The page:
The Fenwick Island Environmental Committee met on Wednesday, March 12, at town hall to discuss a number of environmental issues, including their “tree triage” program, ways to save on energy, how to get to the town’s population of renters to participate in the new townwide curbside recycling program, and whether the town should look at increasing limits on smoking on the beach and town property.
Committee member, town staffer and grant coordinator Agnes DiPietrantonio said that residents who signed up to receive a tree under Fenwick Island’s Tree Triage Program must either come to town hall to pick their tree up on March 29 or send a proxy. Also, at 10 a.m. on that day, the committee will host a talk on the importance of trees, featuring Dorothy Abbott of the Extension for Renewable Resources at the University of Delaware Extension Service. The Saturday, March 29, event is free and open to the public and all citizens are being encouraged to attend.
DiPietrantonio also noted that Fenwick Island is an Arbor Day Foundation Tree City U.S.A. designee and has declared April 25, 2008, as Arbor Day for the town.
Councilwoman and committee member Vicki Carmean discussed using landscape consultant Chantal Bouchard of Nature Design to re-design the marquee area at town hall using native plants. Bouchard, who is the former horticulturalist for the Town of Bethany Beach, had a hand in the design of the Bethany Fenwick Chamber of Commerce’s Native Plant Demonstration Garden and plantings in the Town of South Bethany in her independent venture.
As proposed, the design for the Fenwick Island marquee area would use such plantings as Indian Hawthorn, Standard Crape Myrtle, Sabal Minor, Panicum “Heavy Metal,” Yucca Filamentosa and Purple Love Grass.
The committee on March 12 also discussed street light “pollution” and what they could propose to save the town in energy and money. Carmean offered a light pollution review and questioned the need for individual street lights with a street light survey. She said the current monthly charges for street light operations is roughly $1,000.
Co-Chair Buzz Henifin suggested drafting an ordinance separating home lights and street lights in how the town regulates lighting, since Town Manager Tony Carson stated that the town does currently have a home lighting ordinance.
Committee and council member Chris Clark said the committee would review the current ordinance to see if it needs revision. He said that, if the committee decided they did need a revised ordinance, they could invite a representative from the power company to talk with the Charter & Ordinance Committee about the town’s street lights.
The committee also discussed and will present a proposal to reduce visual clutter from overhead wires and to increase residential safety by requiring the burial of utility lines in new construction and certain remodels. Henifin said committee members would have 10 days to look over the draft ordinance as written and if there were no changes, they would present it to Charter & Ordinance for consideration.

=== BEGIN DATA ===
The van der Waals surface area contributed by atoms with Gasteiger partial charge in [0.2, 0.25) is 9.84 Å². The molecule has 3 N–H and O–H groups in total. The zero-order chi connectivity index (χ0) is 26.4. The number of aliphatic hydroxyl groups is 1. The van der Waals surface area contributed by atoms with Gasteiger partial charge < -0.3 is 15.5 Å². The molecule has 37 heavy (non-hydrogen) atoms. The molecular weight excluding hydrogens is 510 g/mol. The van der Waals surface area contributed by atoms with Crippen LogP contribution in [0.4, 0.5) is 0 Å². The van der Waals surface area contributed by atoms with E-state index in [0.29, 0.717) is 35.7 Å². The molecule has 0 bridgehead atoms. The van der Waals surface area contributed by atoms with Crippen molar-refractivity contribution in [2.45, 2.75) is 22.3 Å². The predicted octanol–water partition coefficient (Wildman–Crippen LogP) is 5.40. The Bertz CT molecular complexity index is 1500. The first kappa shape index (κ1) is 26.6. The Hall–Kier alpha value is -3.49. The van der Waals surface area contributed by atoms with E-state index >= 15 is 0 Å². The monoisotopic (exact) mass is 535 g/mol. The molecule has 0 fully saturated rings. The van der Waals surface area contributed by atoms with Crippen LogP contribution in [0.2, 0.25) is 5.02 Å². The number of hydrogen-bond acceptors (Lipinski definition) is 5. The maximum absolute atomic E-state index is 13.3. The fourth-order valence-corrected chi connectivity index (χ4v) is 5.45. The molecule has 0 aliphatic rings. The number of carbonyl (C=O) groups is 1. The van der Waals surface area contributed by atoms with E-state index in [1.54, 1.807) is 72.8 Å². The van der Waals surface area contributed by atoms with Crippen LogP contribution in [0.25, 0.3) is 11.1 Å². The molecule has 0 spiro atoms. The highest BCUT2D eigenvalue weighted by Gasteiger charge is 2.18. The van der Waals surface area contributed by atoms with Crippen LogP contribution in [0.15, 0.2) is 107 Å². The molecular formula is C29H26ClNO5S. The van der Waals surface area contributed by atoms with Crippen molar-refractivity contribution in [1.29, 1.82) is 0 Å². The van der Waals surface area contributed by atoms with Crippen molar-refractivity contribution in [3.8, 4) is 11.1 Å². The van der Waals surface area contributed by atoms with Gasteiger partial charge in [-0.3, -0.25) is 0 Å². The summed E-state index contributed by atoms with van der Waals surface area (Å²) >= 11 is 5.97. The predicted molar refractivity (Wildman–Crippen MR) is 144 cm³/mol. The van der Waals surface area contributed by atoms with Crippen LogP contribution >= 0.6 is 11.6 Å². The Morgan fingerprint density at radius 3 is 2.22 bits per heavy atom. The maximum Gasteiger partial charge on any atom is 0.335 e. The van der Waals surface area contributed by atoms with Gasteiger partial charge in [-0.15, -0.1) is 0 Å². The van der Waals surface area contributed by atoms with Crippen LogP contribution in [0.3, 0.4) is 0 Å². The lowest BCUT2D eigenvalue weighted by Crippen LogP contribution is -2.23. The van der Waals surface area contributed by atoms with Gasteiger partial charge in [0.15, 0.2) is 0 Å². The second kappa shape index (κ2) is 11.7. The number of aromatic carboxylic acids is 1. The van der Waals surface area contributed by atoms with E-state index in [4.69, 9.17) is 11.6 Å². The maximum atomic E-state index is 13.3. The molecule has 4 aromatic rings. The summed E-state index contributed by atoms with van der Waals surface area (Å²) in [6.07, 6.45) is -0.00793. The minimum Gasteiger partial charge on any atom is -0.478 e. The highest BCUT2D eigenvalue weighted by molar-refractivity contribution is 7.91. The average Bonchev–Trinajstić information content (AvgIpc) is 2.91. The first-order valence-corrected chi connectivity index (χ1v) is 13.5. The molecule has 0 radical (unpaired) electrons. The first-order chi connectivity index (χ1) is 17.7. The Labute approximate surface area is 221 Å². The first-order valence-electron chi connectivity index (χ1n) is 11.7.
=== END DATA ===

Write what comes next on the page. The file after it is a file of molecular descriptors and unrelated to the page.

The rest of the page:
With townwide curbside recycling firmly in place, Carson reported to the committee that, in January, Fenwick Island recycled 9,000 pounds or an average of 49 pounds per household, which was double December’s numbers. The committee discussed how to get out the word on the program to homeowners who rent their properties so that the success of curbside recycling can continue into the summer season.
Councilman and committee member Todd Smallwood asked if their was a way to cross-reference renter licenses with homeowners that have already signed up for recycling, and the committee discussed large refrigerator magnets, letters to homeowners that rent and also letters to Realtors as ways of spreading the word on recycling to renters.
Henifin also brought up the possibility of inviting a representative from DSWA to come and talk to residents about the current curbside recycling and to answer any questions they may have about what is recyclable and what is not.
Also discussed on March 12 were publications from the Maryland Bays and Coastal Bays of Maryland that contain information about geographically pertinent things towns like Fenwick Island can do to help the environment, such as bayside and canal care, proper yard waste disposal and composting, and the fact that healthier lawns equal healthier waters.
During the discussion, Clark suggested possibly implementing an ordinance prohibiting certain types of fertilizer, but Henifin responded that increased public knowledge was all they were aiming to accomplish at the moment.
“We don’t want to do too much,” said Henifin. “We just want to bring awareness.”
Henifin also mentioned that the Center for Inland Bays’ native plant sale will be held at James Farm from 9 a.m. to 1 p.m. on May 3.
The meeting wrapped up with Carson presenting the notion of a smoking ban on town property and in town vehicles. A possible smoking prohibition for the beach was discussed as well.
Carmean suggested they take a “watch and see” approach with regards to draft legislation in nearby Bethany Beach that would prohibit smoking on most of the beach, boardwalk and town parks for all or part of the year, with designated smoking areas at certain locations on the beach. That legislation was due to be formally introduced on Thursday, March 20, in Bethany Beach.
Carmean said Fenwick could hold a first reading on a possible ban and, because it seems the trend in nearby areas, “people might as well get used to the idea.”
The committee also discussed the idea of a “Go Green” column in the town’s official Fenwick Island News (FIN) and Fenwick Island Society of Homeowners (FISH) newsletters, as well as a “Go Green” motto on the town bulletin board and Web site.
The next Fenwick Island Town Council meeting will be held Friday, March 28, at 3:30 p.m., and the next Environmental Committee meeting will be held April 9 at 2 p.m., both at town hall.